Now that Patsnap has raised over USD 15 million to date, and is backed by Sequoia Capital China and more, would you say that making that early move to China is one of the reasons for Patsnap’s success in China?

Jeffrey: Yes, definitely. Being in China helps on a few fronts. First, the Chinese economy grew fast and is extremely competitive. The people in China work very hard; we call this 996, from 9am to 9pm, six days a week. Our company does not go exactly by 996, but everyone works hard, is agile and is adept to changes. I think all these help to form part of Patsnap’s culture.

Patsnap was bootstrapped since it started in 2007 and did not really take outside money until an angel round in 2010. How did you know it was the right time to start raising money?

Jeffrey: It was a bit of both ways; there were times that we knew we needed money, especially our first round of funding. Without money, we could not even develop the product. At other times, we were not thinking about fundraising but were approached by interested investors.  

You are backed by well-known names like Sequoia Capital China and Vertex Ventures. What was the process like?

Jeffrey: I would say every round of fundraising had a process of very intense due diligence, and there was also some serendipity as well. I still remember during our series A back in 2013, we went around the world to raise money – Silicon Valley, Berlin, London and so on, but we did not have a chance. Then, when we came back to Singapore, through my angel investor, we connected with Vertex and went through the whole process.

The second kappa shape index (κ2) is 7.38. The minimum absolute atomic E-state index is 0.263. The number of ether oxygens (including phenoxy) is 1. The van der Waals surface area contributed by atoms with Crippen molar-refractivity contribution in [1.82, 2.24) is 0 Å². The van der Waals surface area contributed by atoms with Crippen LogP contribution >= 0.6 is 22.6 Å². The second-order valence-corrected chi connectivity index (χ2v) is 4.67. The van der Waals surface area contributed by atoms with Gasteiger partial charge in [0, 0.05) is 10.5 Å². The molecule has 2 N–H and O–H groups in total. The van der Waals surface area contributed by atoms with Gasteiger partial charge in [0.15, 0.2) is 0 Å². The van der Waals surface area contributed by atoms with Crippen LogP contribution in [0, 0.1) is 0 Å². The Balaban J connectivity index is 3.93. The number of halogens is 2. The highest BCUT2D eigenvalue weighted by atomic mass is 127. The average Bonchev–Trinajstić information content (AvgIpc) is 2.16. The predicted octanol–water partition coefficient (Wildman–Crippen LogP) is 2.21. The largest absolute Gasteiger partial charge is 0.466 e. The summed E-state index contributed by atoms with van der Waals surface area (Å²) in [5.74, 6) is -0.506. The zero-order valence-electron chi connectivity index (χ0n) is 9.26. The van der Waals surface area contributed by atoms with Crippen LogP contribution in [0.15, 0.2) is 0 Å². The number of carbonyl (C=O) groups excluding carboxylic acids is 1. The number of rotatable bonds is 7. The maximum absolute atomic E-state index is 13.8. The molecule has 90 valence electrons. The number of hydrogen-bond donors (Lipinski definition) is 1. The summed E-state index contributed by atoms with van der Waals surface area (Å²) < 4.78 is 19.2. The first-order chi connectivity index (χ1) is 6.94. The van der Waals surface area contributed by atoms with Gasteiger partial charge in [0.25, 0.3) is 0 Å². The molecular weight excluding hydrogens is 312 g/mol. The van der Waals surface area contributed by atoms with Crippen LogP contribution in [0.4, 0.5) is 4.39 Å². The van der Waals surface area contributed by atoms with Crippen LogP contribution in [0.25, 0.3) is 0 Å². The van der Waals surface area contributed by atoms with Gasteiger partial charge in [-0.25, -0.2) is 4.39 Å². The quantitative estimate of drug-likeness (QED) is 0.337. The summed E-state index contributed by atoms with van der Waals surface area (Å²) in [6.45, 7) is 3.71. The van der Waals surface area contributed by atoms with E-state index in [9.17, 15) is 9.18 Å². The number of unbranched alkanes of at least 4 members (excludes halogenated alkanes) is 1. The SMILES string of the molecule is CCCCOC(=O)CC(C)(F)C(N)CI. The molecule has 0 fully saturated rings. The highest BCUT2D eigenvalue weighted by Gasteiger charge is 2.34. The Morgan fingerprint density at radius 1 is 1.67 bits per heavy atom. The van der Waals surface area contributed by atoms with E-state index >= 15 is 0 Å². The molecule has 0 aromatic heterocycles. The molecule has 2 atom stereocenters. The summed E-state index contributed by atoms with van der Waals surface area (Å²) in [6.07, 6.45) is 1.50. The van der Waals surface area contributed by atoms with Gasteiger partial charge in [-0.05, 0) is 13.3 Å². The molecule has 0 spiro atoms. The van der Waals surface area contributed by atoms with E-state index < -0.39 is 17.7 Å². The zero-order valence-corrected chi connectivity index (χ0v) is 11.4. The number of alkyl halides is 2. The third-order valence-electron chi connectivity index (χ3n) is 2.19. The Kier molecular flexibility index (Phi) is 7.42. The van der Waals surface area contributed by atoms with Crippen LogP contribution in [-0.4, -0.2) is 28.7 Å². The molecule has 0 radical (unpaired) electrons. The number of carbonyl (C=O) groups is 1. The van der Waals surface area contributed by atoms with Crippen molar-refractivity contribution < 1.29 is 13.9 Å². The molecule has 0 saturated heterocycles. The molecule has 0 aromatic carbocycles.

Our Series B was also serendipity. In 2015, we were thinking of setting up an office in the Bay Area and we were looking for office space. Our property agent’s boyfriend was working at Summit Partners. They got to know our business and we started the process again. I think there is a lot of serendipity involved.

In terms of due diligence, investors typically want to understand how big the market is. That is their number one criterion. You may have a great team or many other strengths, but the market must be big enough. The second point is your team, your background and your credibility. For example, how long has the team been together? How cohesive is the team? Thirdly, the product market fit and the operational metrics; more often than not, investors look at these criteria. As the fundraising progresses to a later stage, the more the emphasis on the market and operational metrics.

Is it accurate to say that investors care more about the addressable market and less about where you were operating in?

Jeffrey: Location matters because investors prefer to be able to connect with you anytime, instead of having to deal with different time zones and are physically far away. But yes, I think that the addressable market is most important.